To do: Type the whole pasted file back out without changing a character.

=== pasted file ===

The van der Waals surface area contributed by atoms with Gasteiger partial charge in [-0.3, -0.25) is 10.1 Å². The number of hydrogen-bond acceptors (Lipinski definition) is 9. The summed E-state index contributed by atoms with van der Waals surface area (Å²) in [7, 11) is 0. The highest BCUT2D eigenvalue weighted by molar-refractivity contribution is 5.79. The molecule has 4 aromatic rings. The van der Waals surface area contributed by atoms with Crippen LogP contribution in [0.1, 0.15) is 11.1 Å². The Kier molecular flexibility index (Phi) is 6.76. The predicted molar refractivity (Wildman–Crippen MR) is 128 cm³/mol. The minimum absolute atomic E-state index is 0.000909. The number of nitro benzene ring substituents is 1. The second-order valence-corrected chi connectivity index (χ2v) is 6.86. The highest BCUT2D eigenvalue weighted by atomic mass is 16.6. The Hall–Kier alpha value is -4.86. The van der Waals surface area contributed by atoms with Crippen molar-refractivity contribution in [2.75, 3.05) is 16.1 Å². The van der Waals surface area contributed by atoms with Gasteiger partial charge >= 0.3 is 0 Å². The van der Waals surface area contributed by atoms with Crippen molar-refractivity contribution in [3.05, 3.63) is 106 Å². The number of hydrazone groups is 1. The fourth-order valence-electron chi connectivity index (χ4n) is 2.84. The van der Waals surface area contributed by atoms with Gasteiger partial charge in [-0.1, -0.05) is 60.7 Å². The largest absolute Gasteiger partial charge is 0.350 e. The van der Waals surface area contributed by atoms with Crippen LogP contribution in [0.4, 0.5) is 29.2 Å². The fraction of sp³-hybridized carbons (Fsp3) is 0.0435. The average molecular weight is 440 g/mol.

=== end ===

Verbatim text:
The van der Waals surface area contributed by atoms with Gasteiger partial charge in [-0.3, -0.25) is 10.1 Å². The number of hydrogen-bond acceptors (Lipinski definition) is 9. The summed E-state index contributed by atoms with van der Waals surface area (Å²) in [7, 11) is 0. The highest BCUT2D eigenvalue weighted by molar-refractivity contribution is 5.79. The molecule has 4 aromatic rings. The van der Waals surface area contributed by atoms with Crippen LogP contribution in [0.1, 0.15) is 11.1 Å². The Kier molecular flexibility index (Phi) is 6.76. The predicted molar refractivity (Wildman–Crippen MR) is 128 cm³/mol. The minimum absolute atomic E-state index is 0.000909. The number of nitro benzene ring substituents is 1. The second-order valence-corrected chi connectivity index (χ2v) is 6.86. The highest BCUT2D eigenvalue weighted by atomic mass is 16.6. The Hall–Kier alpha value is -4.86. The van der Waals surface area contributed by atoms with Crippen molar-refractivity contribution in [2.75, 3.05) is 16.1 Å². The van der Waals surface area contributed by atoms with Gasteiger partial charge >= 0.3 is 0 Å². The van der Waals surface area contributed by atoms with Crippen molar-refractivity contribution in [3.05, 3.63) is 106 Å². The number of hydrazone groups is 1. The fourth-order valence-electron chi connectivity index (χ4n) is 2.84. The van der Waals surface area contributed by atoms with Gasteiger partial charge in [-0.1, -0.05) is 60.7 Å². The largest absolute Gasteiger partial charge is 0.350 e. The van der Waals surface area contributed by atoms with Crippen LogP contribution in [0.4, 0.5) is 29.2 Å². The fraction of sp³-hybridized carbons (Fsp3) is 0.0435. The average molecular weight is 440 g/mol.